Hubble Space Telescope team plots recovery plan
BY WILLIAM HARWOOD
STORY WRITTEN FOR CBS NEWS "SPACE PLACE" & USED WITH PERMISSION
Posted: October 23, 2008
Engineers believe they understand what caused isolated problems during restart of the Hubble Space Telescope's science instruments last week in the wake of an earlier electrical glitch. They have successfully restarted Hubble's B-side payload computer, officials said today, and hope to bring the first of the telescope's major science instruments back on line this weekend.
The Hubble trouble began Sept. 27 when the telescope's control unit and science data formatter, or CU/SDF-A, suffered a "hard" failure, preventing ground controllers from receiving data from the science instruments. The A and B channels of the redundant science instrument data handing system are located on the same electronics tray and NASA managers decided to replace the entire unit with a flight spare to restore lost redundancy.
But the flight spare must be tested and recertified, forcing NASA to delay the shuttle Atlantis' launch on Hubble Servicing Mission 4, or SM-4, from mid October to mid February at the earliest.
In the meantime, Hubble managers wanted to restart the telescope's science instruments by reconfiguring six components in the observatory's data management system and five in the science instrument command and control system. Several of the components in question had not been turned on since launch in 1990.
The initial stages of the complex restart procedure went smoothly last week and the B-side science instrument computer powered up normally. But hours later, during re-activation of the Advanced Camera for Surveys solar blind channel, seemingly improper voltage levels triggered an abort. Later, the B-side science computer and science data formatter suffered simultaneous resets for unknown reasons. At the time, engineers did not know if the unexpected events were related.
Art Whipple, manager of the Hubble Systems Management Office at the Goddard Space Flight Center, said today engineers believe they understand what happened - and why - and after a thorough review, managers gave the engineering team permission to attempt another restart.
"One week ago, Hubble experienced two anomalous events at the end of an otherwise nominal reconfiguration to bring on line several backup components to restore our ability to take data with the science instruments," Whipple said. "The first event was the suspension of the Advanced Camera for Surveys on the afternoon of Oct. 16. The second event was the safing of the science payload later that evening. We've spent the last week supporting a detailed review of all data related to both events as well as a thorough assessment of all other systems on the spacecraft. And we're now ready to resume recovery of the science payload and if successful, science operations.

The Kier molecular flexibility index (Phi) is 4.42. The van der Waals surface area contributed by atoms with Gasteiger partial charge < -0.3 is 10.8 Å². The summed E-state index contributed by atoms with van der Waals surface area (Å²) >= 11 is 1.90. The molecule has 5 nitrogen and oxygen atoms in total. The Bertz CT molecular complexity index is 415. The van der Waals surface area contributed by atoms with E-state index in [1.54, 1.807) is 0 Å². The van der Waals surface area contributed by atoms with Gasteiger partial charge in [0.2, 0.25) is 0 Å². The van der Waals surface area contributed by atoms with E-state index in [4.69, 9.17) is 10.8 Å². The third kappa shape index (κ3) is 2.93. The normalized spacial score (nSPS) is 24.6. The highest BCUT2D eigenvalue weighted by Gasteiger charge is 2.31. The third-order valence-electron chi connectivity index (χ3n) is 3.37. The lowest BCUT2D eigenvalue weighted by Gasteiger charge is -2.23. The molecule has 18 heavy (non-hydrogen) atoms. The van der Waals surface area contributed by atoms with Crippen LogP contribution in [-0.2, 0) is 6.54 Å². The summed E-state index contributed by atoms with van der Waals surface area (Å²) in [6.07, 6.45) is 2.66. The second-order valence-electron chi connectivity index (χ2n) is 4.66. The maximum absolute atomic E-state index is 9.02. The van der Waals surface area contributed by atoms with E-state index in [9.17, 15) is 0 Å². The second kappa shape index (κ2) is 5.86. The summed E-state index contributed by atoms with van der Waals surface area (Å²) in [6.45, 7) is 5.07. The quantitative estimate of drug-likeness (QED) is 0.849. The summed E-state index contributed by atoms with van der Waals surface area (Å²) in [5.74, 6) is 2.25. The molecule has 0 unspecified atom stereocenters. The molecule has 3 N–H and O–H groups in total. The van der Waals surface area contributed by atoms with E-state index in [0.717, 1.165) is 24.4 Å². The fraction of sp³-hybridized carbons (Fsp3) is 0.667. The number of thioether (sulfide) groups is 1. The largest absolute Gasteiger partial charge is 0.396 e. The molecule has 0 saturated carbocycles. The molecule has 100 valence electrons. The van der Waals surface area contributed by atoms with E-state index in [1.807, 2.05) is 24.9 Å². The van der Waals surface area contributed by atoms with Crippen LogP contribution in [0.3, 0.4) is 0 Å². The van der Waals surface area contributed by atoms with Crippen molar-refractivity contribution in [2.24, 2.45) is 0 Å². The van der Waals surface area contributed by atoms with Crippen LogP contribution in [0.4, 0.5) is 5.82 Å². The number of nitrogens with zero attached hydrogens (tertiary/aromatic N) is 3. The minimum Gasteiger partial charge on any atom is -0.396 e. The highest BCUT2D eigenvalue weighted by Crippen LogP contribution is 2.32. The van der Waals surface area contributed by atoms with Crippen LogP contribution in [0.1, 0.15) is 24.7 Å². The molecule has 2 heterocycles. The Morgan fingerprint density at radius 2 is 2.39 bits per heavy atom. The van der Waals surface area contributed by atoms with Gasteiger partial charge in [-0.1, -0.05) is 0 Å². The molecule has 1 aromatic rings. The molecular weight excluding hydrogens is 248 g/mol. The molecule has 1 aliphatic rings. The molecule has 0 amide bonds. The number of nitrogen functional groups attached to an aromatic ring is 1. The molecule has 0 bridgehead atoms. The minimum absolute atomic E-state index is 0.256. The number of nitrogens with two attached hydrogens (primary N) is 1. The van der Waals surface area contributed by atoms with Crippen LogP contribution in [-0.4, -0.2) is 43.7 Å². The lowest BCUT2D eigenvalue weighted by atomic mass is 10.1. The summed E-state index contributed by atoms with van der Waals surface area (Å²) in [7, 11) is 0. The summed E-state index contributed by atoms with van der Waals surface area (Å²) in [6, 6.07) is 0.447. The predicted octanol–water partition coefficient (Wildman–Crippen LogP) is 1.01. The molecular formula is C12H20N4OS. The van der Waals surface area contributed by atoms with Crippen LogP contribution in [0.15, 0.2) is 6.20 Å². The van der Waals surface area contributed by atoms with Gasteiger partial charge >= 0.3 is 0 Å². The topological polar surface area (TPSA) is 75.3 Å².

The Advanced Camera for Surveys, installed in 2002, suffered an earlier failure that knocked out its visible light wide-field and high-resolution cameras. Only its solar blind channel, which is sensitive to ultraviolet light, is still in operation. The Atlantis astronauts hope to repair the ACS during the upcoming servicing mission.
Whipple said the ACS solar blind channel power-up abort "was caused by a software test that runs in the ACS microprocessor and it tripped before a parallel data collection application had time to collect sufficient valid data."
"The engineering data clearly shows there were no actual problems with the ACS power supply at the time of the suspension," Whipple said. "Relative timing of these two software processes has always been tight and recent changes to the software to support the planned SM-4 ACS repair, as well as resetting of the onboard master clock that was a part of last week's reconfiguration, just made the timing too tight. The team will correct this problem by changes to the timing of the activation of the ACS software and will use this revision for all future ACS observations. We expect to resume science observations with the ACS solar blind channel later next week.
"Safing of the science payload was caused by a transient electrical event that simultaneously caused the reset of the (B-side) command unit science data formatter and the NASA standard spacecraft computer in the science instrument command and data handling system. That event was most likely caused by a momentary short or open circuit subsequently cleared. Events of these kind are not uncommon in electrical components that have been powered off for long periods of time and it is possible we may see another event of this type in the future."
Whipple said as far as the engineering team can tell from telemetry, "there does not appear to be any permanent damage. There was no harm done by this event to any other systems on the spacecraft."
"Following detailed review of these events, as well as the risk and benefits of resuming recovery of the science payload,, approvals were given ... to bring the SIC&DH back up on the B side," Whipple said. "This was accomplished today, shortly after 1 p.m. Eastern time. The NSSC is back up and running. If the NSSC continues to operate normally, science operations will resume with Wide Field Planetary Camera 2 this weekend and ACS later (next) week."
As of this writing, NASA is working toward a possible launch of Atlantis around Feb. 17. But that assumes the spare science instrument computer hardware undergoing tests at Goddard checks out and no other major problems crop up. Other possible launch targets include March and May. Bill Gerstenmaier, chief of NASA space operations, and Ed Weiler, director of space science, plan to meet Nov. 5 to review testing and launch readiness. A firm launch target date is expected shortly thereafter.